If early morning doesn’t work for you, parks are your best bet just about anytime (but some parks close in the evening).
I was staying in the King’s Cross area, so I had to figure out how to get to Regent’s Park, the closest park of decent size. As it turns out, one way there offers a nice run itself. The Regent’s Canal towpath is traffic-free (except for bikes), almost 10 miles long and an excellent way to experience London off the beaten tourist path.
There is a “but.” It’s not always easy to follow the path, which in one spot (Islington) disappears into a tunnel requiring the out-of-town runner to navigate the streets until the path picks up a mile down the road. Of course, I got lost.
It turned out, though, that getting lost was a happy mistake, as I found the excellent Yogahaven (more on that later) and the highly informative London Canal Museum. Did you know that in 1890s London, there were 300,000 horses, some of which helped deliver giant blocks of ice for refrigeration and ice cream -making?
Regent’s Park, which is full of jog-friendly paths surrounded by greenery and gardens, has a perimeter just short of three miles. The surface is asphalt. If you want to add a little more distance and steep elevation, continue into Primrose Hill Park to the north of Regent’s Park. In fact, Primrose Hill at 250-plus feet above sea level offers a panoramic view of London, and a plaque with a lovely William Blake quote: “I have conversed with the spiritual Sun. I saw him on Primrose Hill.”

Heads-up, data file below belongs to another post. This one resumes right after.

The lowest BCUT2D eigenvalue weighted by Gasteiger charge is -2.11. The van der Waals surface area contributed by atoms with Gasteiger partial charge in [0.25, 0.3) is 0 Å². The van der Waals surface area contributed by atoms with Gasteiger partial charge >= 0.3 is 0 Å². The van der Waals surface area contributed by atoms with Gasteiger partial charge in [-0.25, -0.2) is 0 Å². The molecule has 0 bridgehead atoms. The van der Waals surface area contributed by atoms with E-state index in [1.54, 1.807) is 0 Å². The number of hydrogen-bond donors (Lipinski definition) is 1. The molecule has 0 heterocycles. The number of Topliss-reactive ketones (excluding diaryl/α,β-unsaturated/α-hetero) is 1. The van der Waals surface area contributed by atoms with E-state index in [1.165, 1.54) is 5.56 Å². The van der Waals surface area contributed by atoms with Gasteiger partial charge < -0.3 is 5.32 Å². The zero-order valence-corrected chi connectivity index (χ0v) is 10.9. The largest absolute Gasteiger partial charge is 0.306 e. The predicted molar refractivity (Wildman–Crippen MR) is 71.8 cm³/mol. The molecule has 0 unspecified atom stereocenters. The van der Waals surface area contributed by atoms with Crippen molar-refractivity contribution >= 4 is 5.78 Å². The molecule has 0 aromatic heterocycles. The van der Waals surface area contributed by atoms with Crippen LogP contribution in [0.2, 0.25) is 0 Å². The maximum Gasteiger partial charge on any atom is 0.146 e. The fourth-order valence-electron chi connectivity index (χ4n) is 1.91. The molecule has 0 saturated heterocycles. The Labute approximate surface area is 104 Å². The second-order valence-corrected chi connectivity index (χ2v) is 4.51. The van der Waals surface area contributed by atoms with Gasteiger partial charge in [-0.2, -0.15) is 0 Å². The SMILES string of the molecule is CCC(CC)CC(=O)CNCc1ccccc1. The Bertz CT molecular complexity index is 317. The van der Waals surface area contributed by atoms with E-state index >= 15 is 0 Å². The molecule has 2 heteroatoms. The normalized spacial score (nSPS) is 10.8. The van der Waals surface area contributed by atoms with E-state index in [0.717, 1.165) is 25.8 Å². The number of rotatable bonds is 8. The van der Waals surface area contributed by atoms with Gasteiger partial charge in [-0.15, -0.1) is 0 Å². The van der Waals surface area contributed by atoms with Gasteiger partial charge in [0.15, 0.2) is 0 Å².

Another good place to run: expansive Hyde Park, which is adjacent to Kensington Gardens to the west, and Green Park and St. James to the east. You’re certain to encounter a fair number of tourists given the park’s proximity to Buckingham Palace. Still, it’s big enough to avoid zigzag running and “sorrys,” and you can string together more than seven miles without repeating stretches.
Rainy Weather Options
If the weather is poor, there are many ace indoor options, such asYogahaven (yogahaven.co.uk) in Islington, where drop-in classes cost £16, or $23.30 at $1.50 to the pound. There I happened upon an amazing hotyoga class with Adam Husler who teaches all over London.